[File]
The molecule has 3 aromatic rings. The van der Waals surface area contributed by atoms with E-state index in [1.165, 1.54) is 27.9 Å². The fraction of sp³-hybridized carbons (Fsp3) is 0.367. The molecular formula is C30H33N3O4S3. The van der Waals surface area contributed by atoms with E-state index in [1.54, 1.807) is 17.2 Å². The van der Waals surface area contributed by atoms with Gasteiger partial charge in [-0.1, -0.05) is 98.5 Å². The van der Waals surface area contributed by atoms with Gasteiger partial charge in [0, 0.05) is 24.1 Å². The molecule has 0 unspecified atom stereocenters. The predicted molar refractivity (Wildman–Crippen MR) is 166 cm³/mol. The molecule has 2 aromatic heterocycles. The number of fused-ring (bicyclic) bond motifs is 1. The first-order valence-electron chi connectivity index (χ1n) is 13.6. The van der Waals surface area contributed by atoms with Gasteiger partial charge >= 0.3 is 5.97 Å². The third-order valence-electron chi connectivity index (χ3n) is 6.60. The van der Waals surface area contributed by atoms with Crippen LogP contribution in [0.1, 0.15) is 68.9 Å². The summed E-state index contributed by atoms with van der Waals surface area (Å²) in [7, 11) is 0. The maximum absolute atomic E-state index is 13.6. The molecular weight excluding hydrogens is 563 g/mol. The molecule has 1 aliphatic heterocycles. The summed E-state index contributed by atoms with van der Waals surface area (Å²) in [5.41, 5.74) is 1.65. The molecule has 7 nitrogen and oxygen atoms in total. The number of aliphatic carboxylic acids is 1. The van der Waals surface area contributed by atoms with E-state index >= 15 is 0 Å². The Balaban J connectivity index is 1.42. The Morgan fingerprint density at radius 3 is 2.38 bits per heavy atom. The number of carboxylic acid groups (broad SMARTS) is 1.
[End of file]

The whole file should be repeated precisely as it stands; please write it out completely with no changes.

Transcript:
The molecule has 3 aromatic rings. The van der Waals surface area contributed by atoms with E-state index in [1.165, 1.54) is 27.9 Å². The fraction of sp³-hybridized carbons (Fsp3) is 0.367. The molecular formula is C30H33N3O4S3. The van der Waals surface area contributed by atoms with E-state index in [1.54, 1.807) is 17.2 Å². The van der Waals surface area contributed by atoms with Gasteiger partial charge in [-0.1, -0.05) is 98.5 Å². The van der Waals surface area contributed by atoms with Gasteiger partial charge in [0, 0.05) is 24.1 Å². The molecule has 0 unspecified atom stereocenters. The predicted molar refractivity (Wildman–Crippen MR) is 166 cm³/mol. The molecule has 2 aromatic heterocycles. The number of fused-ring (bicyclic) bond motifs is 1. The first-order valence-electron chi connectivity index (χ1n) is 13.6. The van der Waals surface area contributed by atoms with Gasteiger partial charge >= 0.3 is 5.97 Å². The third-order valence-electron chi connectivity index (χ3n) is 6.60. The van der Waals surface area contributed by atoms with Crippen LogP contribution in [0.1, 0.15) is 68.9 Å². The summed E-state index contributed by atoms with van der Waals surface area (Å²) in [7, 11) is 0. The maximum absolute atomic E-state index is 13.6. The molecular weight excluding hydrogens is 563 g/mol. The molecule has 1 aliphatic heterocycles. The summed E-state index contributed by atoms with van der Waals surface area (Å²) in [5.41, 5.74) is 1.65. The molecule has 7 nitrogen and oxygen atoms in total. The number of aliphatic carboxylic acids is 1. The van der Waals surface area contributed by atoms with E-state index >= 15 is 0 Å². The Balaban J connectivity index is 1.42. The Morgan fingerprint density at radius 3 is 2.38 bits per heavy atom. The number of carboxylic acid groups (broad SMARTS) is 1.